“Why should it be a problem? Indian companies follow all the correct rules. It’s usually foreign companies that wrongly depict boundaries. They should fall in line right?,” the mapping company official told The Wire.

Satellite-makers in particular are bemused by the very premise of the draft GIRB. At the recent Geospatial World Forum in Hyderabad, a number of senior company officials privately scoffed over concerns raised by India’s defence ministry.

“How will this bill exactly protect further attacks on army bases like Pathankot? We put up satellites. We can take high-resolution images of Indian army bases and sell them to other governments. It’s almost impossible for the Indian government to stop this, unless you build Pathankot underground,” the head of a US-based satellite-imaging company told The Wire.  

Current status

While the manner in which the draft GIRB was drafted, and even its core premise, is questionable, the threat of it becoming legislation any time soon appears to have largely disappeared. The home ministry did hold a public comment process, but it appears to have been shoved into cold storage after that.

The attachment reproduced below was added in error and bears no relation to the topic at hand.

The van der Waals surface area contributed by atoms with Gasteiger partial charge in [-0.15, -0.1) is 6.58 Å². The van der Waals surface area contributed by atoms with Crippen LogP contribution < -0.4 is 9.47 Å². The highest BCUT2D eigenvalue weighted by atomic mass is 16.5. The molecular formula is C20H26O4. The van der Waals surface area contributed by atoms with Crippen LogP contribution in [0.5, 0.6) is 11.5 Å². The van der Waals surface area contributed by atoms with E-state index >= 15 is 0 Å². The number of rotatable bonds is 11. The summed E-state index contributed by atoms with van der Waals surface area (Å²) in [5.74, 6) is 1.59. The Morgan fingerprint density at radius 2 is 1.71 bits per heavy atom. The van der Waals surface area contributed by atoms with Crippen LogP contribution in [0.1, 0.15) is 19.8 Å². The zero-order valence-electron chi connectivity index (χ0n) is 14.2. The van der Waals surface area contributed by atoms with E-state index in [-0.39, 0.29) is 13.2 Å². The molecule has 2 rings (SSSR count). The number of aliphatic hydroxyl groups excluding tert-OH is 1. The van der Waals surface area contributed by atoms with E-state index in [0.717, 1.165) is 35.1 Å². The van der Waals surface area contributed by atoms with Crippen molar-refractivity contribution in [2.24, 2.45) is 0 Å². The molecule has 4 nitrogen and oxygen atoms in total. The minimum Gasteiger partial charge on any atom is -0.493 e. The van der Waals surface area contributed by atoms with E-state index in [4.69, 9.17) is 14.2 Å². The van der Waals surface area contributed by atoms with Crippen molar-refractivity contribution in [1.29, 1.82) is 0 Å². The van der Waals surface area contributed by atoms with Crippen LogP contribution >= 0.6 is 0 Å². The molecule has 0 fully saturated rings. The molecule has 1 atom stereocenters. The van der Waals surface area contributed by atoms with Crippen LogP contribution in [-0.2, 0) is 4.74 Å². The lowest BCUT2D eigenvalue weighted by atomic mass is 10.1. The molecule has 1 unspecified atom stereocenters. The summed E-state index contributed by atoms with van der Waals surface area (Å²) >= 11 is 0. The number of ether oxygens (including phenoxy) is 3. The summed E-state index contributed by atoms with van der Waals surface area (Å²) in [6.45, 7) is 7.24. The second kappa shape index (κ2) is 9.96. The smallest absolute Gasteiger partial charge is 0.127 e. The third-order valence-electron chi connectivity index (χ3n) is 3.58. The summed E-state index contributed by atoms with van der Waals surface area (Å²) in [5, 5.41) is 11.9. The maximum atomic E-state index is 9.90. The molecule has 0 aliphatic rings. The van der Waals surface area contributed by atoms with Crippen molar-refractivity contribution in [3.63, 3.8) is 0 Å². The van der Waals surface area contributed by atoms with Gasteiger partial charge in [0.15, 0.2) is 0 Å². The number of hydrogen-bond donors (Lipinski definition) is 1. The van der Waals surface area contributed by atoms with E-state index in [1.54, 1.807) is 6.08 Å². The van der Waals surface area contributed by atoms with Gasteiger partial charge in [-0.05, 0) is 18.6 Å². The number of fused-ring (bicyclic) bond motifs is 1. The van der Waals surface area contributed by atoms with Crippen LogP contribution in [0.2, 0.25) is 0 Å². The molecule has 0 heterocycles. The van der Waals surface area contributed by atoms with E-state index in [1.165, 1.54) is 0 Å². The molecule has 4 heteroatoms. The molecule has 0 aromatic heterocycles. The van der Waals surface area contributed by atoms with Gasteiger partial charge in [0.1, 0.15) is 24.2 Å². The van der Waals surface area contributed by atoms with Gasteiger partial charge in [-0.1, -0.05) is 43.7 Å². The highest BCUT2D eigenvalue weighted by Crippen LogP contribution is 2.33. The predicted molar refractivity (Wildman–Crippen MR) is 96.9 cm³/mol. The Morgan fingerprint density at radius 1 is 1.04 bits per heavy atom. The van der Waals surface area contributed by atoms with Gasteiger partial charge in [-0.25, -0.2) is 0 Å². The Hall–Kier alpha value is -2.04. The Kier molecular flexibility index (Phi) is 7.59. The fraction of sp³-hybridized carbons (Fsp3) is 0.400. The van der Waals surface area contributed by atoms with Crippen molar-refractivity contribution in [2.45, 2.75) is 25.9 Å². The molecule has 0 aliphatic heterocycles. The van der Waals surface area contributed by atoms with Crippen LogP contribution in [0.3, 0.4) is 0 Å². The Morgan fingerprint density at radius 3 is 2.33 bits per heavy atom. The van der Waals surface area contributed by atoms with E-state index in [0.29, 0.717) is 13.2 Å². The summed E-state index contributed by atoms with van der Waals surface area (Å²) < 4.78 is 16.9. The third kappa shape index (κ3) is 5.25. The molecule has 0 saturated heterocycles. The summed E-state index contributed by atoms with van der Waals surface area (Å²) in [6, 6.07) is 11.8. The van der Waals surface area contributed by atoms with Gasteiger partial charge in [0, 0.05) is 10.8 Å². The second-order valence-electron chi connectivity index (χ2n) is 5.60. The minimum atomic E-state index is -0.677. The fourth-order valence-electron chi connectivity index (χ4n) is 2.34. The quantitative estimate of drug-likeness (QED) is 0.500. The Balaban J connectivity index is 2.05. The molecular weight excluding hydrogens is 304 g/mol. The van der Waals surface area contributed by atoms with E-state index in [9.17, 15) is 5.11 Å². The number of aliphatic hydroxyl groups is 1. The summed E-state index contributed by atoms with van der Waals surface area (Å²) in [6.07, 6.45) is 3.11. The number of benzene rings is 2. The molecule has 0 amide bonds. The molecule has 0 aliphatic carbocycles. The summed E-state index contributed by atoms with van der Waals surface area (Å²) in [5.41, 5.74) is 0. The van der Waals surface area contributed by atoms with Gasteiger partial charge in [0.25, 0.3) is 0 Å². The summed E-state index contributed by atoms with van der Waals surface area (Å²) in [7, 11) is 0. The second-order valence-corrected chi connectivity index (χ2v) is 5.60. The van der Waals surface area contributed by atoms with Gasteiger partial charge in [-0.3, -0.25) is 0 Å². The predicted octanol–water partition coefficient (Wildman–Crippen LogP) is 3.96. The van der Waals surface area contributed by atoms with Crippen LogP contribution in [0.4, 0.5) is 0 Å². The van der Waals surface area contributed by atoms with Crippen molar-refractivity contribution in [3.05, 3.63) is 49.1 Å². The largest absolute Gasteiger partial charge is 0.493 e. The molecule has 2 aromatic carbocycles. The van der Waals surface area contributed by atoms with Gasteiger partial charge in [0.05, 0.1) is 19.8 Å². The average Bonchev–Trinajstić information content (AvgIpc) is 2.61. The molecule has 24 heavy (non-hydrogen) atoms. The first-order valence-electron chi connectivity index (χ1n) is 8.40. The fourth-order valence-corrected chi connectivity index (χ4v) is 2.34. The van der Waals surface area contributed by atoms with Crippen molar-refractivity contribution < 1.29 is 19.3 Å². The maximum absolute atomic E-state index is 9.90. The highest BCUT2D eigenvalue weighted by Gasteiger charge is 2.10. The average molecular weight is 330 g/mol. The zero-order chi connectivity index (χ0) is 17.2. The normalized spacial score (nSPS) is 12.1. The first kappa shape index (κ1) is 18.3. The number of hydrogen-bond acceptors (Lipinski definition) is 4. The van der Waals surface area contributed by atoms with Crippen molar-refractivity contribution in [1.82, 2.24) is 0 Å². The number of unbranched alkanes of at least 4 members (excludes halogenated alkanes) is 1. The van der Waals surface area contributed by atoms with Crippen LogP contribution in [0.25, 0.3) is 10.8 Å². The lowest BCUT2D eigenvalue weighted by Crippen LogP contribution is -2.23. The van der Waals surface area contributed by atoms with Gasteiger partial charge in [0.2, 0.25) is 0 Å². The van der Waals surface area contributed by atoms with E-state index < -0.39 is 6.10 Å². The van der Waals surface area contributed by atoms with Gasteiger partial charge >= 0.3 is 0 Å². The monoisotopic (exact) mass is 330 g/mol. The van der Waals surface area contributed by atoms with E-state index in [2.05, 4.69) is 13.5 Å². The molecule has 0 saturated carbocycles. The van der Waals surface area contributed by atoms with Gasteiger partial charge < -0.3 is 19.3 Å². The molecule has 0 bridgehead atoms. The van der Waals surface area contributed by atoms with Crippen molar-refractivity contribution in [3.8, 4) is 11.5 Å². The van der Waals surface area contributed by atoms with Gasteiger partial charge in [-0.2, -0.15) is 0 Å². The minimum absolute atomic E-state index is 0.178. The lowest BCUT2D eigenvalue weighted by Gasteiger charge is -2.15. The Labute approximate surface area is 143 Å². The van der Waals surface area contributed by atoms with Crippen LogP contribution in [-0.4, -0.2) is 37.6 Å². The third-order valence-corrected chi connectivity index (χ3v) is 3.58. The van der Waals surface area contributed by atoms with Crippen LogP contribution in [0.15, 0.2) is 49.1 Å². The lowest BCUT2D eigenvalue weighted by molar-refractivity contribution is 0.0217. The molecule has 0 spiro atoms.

A few government officials admitted that after that the post-Pathankot urgency faded, there was less pressure to quickly act against the potential dangers posed by digital geospatial information.

“It depends on two things. Firstly, whether a proper consensus can be evolved on what should finally make it into or what should be removed from the geospatial legislation. This means that more departments have to be properly involved in drafting. The other factor is to what extent MHA and defence ministry officials are willing to push forward and compromise just to get some form of geospatial regulation out there. Because of this, and the public backlash, there is a certain wariness,” a defence ministry official, who declined to be identified, told The Wire.

Industry observers point out that unlike the ill-fated draft encryption policy, the home ministry hasn’t come out and publicly said that the draft GIRB has been withdrawn and will be re-introduced at a later date. “We have given our submissions and feedback. Will it come out this year? They say it could possibly, but it’s difficult to know. It’s been over a year now since the encryption policy was withdrawn. If another terrorist attack happens, maybe it could speed things up again,” a senior industry official said.